IT WAS 33 days of high-powered diplomacy not seen before between Singapore and its two closest neighbours, Malaysia and Indonesia. Barring any reversals, a new level of relationship will have been achieved, to the extent that the three countries will reaffirm their anchoring roles in an ASEAN that is searching for a better future.
The first significant development on 11 April, in my view, was unique. Singapore conferred an honorary doctorate on Sultan Iskandar Ismail of Johor, whose name now epitomises a new Malaysian growth zone bordering Singapore — the Iskandar Development Region (IDR). Singapore’s gesture, and Johor’s response, were pregnant with symbolism. Given their long-standing interactions, there can be no harmonious relations between Singapore and Malaysia without excellent relations between Singapore and Johor, a key state in the Malaysian polity. And given Singapore’s historical ties with Johor that even predate the coming of Raffles in 1819, there is no better way of emphasizing this relationship than such a politically symbolic gesture to the Johor royalty. Indeed, the conferment marked the end of Singapore’s apprehension, though not dilemma, about taking up the invitation to participate in the IDR, a massive project that is a key part of Prime Minister Abdullah Badawi’s imprint for Malaysia’s future. How do you take part without being accused of taking advantage? How do you say no, if staying away is the wiser thing to do, without slighting your close neighbour? If you say yes, how do you balance potential competition with strategic partnership?
The Langkawi retreat
That symbolic act was followed by the retreat of May 14-15 between Prime Minister Lee Hsien Loong and Prime Minister Abdullah, a retreat which should go down in history as a major highlight of the two premiers’ tenure. Helping to pave the way were assurances from Malaysian leaders that Singapore was not unwelcome. One particularly important gesture came from Johor’s chief minister Abdul Ghani Othman, whose earlier scepticism of the Republic’s role in Johor has transformed into a handshake, if not yet a hug. Singapore’s chief critic when it comes to Mr Abdullah’s plan with Singapore, was Mahathir Mohamad. The former premier’s most recent bout of ill-health, ironically occurring at the same time as the Langkawi retreat, has had the effect of strengthening Abdullah’s position and favouring his IDR agenda.
Despite the breakthrough that Langkawi represented, managing Singapore-Malaysia relations is still very much like walking through a path strewn with eggshells. Note how both PM Lee and PM Abdullah have to continue tip-toeing around fault lines and to assuage the critics. PM Lee was quick to correct himself over his use of the term “consultative” to describe the joint ministerial committee, lest it be misunderstood that Singapore wanted to interfere in what clearly is a Malaysian project. Still, the Langkawi retreat was ground-breaking enough. It was the first for PM Lee and PM Abdullah since they became prime ministers within months of each other – Mr Abdullah in November 2003 and Mr Lee in August 2004. Their rise to the top had raised expectations of a new future in bilateral relations. Can Langkawi be the turning point that both sides badly need for their relations that have suffered many setbacks over the last decade or so?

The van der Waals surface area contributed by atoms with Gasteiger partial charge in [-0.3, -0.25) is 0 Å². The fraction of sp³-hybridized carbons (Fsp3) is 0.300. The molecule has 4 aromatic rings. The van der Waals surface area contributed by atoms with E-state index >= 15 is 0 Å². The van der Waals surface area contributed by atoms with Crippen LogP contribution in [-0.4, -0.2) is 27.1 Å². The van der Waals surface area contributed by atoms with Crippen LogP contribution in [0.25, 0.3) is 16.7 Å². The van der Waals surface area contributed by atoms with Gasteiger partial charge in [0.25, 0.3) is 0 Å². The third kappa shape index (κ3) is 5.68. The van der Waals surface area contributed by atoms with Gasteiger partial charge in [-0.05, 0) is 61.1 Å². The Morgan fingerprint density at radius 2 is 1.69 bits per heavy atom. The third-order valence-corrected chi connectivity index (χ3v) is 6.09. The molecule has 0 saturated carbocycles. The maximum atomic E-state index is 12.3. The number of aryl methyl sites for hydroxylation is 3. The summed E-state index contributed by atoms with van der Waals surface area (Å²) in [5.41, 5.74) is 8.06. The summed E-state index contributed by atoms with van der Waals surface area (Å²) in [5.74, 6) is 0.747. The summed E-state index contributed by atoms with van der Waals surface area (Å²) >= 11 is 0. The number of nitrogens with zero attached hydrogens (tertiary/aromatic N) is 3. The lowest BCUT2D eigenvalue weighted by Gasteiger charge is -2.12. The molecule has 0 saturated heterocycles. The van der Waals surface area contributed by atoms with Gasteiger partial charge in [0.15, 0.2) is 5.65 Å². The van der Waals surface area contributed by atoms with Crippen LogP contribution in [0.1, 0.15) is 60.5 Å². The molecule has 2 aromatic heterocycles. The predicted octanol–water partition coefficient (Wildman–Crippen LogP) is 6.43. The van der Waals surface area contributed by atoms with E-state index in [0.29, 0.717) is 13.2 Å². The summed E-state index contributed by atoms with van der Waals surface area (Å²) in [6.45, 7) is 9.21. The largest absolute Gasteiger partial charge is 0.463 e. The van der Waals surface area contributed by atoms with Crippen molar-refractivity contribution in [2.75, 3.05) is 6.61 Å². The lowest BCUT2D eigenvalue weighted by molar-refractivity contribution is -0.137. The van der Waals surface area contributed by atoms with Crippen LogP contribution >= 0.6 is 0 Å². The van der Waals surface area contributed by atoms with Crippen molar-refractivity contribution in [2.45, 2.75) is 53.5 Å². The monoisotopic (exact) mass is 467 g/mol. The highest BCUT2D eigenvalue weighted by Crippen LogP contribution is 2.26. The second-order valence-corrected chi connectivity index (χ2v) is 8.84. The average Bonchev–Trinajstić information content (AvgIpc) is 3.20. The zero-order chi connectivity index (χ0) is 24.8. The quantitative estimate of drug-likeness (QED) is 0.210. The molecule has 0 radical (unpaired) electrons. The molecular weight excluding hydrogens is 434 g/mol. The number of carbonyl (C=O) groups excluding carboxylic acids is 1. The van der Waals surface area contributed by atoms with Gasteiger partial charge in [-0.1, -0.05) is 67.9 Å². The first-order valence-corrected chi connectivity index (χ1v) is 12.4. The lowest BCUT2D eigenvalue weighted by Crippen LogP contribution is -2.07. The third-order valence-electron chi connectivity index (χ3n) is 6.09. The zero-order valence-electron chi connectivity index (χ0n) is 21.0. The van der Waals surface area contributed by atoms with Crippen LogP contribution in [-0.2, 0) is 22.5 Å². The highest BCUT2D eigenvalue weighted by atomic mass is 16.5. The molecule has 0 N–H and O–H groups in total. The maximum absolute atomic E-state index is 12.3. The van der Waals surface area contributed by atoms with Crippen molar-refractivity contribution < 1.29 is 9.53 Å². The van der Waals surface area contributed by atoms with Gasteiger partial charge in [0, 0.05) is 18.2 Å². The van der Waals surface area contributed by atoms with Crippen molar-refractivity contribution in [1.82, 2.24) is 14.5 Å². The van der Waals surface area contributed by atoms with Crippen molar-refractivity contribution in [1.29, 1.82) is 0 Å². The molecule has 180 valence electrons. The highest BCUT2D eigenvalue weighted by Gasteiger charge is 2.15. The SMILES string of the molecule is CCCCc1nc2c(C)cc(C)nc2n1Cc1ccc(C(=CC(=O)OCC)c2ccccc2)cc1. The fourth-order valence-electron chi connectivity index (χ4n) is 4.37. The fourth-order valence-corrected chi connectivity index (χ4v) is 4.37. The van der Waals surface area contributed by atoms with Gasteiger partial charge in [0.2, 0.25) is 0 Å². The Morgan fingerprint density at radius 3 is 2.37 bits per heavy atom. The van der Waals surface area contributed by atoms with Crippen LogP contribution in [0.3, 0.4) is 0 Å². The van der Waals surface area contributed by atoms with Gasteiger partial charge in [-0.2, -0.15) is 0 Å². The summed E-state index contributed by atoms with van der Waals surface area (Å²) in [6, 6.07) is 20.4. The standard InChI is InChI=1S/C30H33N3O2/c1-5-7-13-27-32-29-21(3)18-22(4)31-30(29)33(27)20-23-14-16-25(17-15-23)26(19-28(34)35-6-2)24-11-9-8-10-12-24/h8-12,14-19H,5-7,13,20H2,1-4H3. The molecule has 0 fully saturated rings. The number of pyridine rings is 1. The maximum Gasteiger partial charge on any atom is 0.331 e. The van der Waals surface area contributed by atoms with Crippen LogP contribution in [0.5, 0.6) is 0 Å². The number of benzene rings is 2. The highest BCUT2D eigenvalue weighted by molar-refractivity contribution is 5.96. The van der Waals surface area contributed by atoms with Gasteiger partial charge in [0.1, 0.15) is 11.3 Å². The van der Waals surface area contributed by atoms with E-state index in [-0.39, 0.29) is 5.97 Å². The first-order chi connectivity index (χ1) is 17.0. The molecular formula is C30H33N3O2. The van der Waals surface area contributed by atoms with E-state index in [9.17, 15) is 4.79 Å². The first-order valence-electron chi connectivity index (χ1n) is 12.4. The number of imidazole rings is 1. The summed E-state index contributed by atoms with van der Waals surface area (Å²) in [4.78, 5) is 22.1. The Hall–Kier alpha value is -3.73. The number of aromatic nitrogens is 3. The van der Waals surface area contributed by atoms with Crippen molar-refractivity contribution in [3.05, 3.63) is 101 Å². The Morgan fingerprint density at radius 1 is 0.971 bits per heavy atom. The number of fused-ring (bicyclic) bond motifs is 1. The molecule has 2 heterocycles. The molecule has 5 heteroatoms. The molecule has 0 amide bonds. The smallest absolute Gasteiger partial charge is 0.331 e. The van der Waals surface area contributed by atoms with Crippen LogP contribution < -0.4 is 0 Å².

The Indonesian front
The significance of the Langkawi retreat however goes beyond the bilateral. Indeed it should also be seen in conjunction with the positive turn in ties with Singapore’s other key neighbour – Indonesia. This, at a time when latent bilateral tension was brewing and threatening to complicate Singapore’s role as the incoming ASEAN chair.
Three weeks before the Langkawi summit, Singapore and Indonesia surprised everyone with what clearly was another leap in neighbourly relations. Both concluded an extradition treaty and a Defence Cooperation Agreement (DCA). The big news, as far as Indonesia is concerned, was Singapore’s decision to finally agree on the extradition treaty. Jakarta has been pushing for this for decades, without success. The April 2007 signing of the treaty was a surprise because for a long time, it has been Singapore’s position that an extradition treaty with Indonesia would be fraught with problems. To begin with, the laws of the two countries are drawn from different legal systems. But after September 11, an extradition treaty that cuts both ways must surely have its purpose. Besides, Singapore’s long-held refusal has generated an image in the eyes of Indonesians of it being an uncooperative, if not self-centred, neighbour. This is an impression which Singapore has been working hard to overcome. There is also the perception in Jakarta that Singapore closes an eye to corrupt Indonesians “taking refuge” in the Republic — a charge which Singapore has consistently denied.